© Cambridge Fracture Clinic - Mr Lee Van Rensburg - Cambridge; United Kingdom
Cambridge Elbow

Elbow locking and loose bodies

Small fragments of cartilage or bone may come loose following trauma or occur  spontaneously in the

elbow joint.

 They then float around inside the joint.

 This leads to episodes of clicking, clunking and locking of the elbow joint.

 As a patient you will have episodes where the elbow jams/ locks so you can't bend or straighten it.

 Often by wiggling or shaking the joint it will then unlock itself as the loose body floats into another part of

the joint.

 Arthritis and osteochondritis dissecans often lead to loose body formation.

 The diagnosis of loose bodies is often made mostly on the history of episodic locking.

 A few rare conditions can simulate locking eg. PLRI - PosteroLateral Rotatory Instability - This is where part of the elbow partially dislocates

 X rays may show the loose bodies, however because of the overlapping shadows of 2 dimensional imaging they are not always seen.

 CT and MRI scans can miss loose bodies.

 The best test to see a loose body is to inject the joint with contrast and then do an MRI or CT.

 This is often not necessary, as if the history is typical for a loose body, an examination under anaesthetic and arthroscopy can be diagnostic and

therapeutic.

Treatment

Loose bodies sometimes will float away from the joint and stick down on the side wall and never cause problems again.

 The mere presence of a loose body does not mandate treatment, treatment is based on symptoms.

 If things do not resolve spontaneously and the symptoms of locking and pain are severe enough the loose bodies are best removed.

 This is most often undertaken as an arthroscopic (keyhole) procedure.

 This can be performed as a day case, as no muscles or ligaments are cut with the arthroscopic procedure.

 Rehabilitation and recovery times are significantly reduced.

© Advanced Nerve Blocks

Elbow locking and

loose

bodies

Small fragments of cartilage or

bone may come loose following

trauma or occur  spontaneously in

the elbow joint.

 They then float around inside the

joint.

 This leads to episodes of clicking,

clunking and locking of the elbow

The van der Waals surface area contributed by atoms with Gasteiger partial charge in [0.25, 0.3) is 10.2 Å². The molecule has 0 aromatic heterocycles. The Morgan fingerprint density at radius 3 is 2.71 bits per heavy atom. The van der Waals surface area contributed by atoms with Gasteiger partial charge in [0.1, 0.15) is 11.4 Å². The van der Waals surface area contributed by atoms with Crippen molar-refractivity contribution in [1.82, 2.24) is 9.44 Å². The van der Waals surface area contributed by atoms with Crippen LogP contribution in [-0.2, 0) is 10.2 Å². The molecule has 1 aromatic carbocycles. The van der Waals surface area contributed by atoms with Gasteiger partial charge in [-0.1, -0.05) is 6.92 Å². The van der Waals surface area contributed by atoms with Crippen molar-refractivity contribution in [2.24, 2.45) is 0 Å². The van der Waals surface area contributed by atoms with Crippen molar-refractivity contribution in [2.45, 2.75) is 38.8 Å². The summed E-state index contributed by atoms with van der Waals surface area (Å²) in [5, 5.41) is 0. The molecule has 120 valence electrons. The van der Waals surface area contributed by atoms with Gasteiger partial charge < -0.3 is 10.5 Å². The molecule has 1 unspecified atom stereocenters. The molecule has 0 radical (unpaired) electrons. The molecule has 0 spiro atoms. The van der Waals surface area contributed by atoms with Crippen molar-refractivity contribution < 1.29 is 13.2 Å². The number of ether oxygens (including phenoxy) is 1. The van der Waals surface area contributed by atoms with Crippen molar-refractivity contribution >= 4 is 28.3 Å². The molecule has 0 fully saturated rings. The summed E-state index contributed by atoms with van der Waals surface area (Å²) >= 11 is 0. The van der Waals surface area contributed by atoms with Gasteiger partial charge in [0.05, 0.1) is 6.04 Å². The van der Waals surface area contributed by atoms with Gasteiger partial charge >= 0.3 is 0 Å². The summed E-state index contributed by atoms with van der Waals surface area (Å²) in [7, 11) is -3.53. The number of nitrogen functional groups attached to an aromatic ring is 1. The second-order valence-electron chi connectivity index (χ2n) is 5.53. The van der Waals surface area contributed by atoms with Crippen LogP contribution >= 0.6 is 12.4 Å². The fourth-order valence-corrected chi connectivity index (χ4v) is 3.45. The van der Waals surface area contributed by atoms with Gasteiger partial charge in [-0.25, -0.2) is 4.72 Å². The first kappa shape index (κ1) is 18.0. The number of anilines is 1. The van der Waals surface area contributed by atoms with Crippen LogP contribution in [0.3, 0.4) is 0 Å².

joint.

 As a patient you will have episodes where the elbow jams/ locks so you

can't bend or straighten it.

 Often by wiggling or shaking the joint it will then unlock itself as the

loose body floats into another part of the joint.

 Arthritis and osteochondritis dissecans often lead to loose body

formation.

 The diagnosis of loose bodies is often made mostly on the history of

episodic locking.

 A few rare conditions can simulate locking eg. PLRI - PosteroLateral

Rotatory Instability - This is where part of the elbow partially dislocates

 X rays may show the loose bodies, however because of the overlapping

shadows of 2 dimensional imaging they are not always seen.

 CT and MRI scans can miss loose bodies.

 The best test to see a loose body is to inject the joint with contrast and

then do an MRI or CT.

 This is often not necessary, as if the history is typical for a loose body,

an examination under anaesthetic and arthroscopy can be diagnostic

and therapeutic.

Treatment

Loose bodies sometimes will float away from the joint and stick down on

the side wall and never cause problems again.

 The mere presence of a loose body does not mandate treatment,

treatment is based on symptoms.

 If things do not resolve spontaneously and the symptoms of locking and

pain are severe enough the loose bodies are best removed.

 This is most often undertaken as an arthroscopic (keyhole) procedure.

 This can be performed as a day case, as no muscles or ligaments are cut

with the arthroscopic procedure.

 Rehabilitation and recovery times are significantly reduced.

Cambridge Fracture Clinic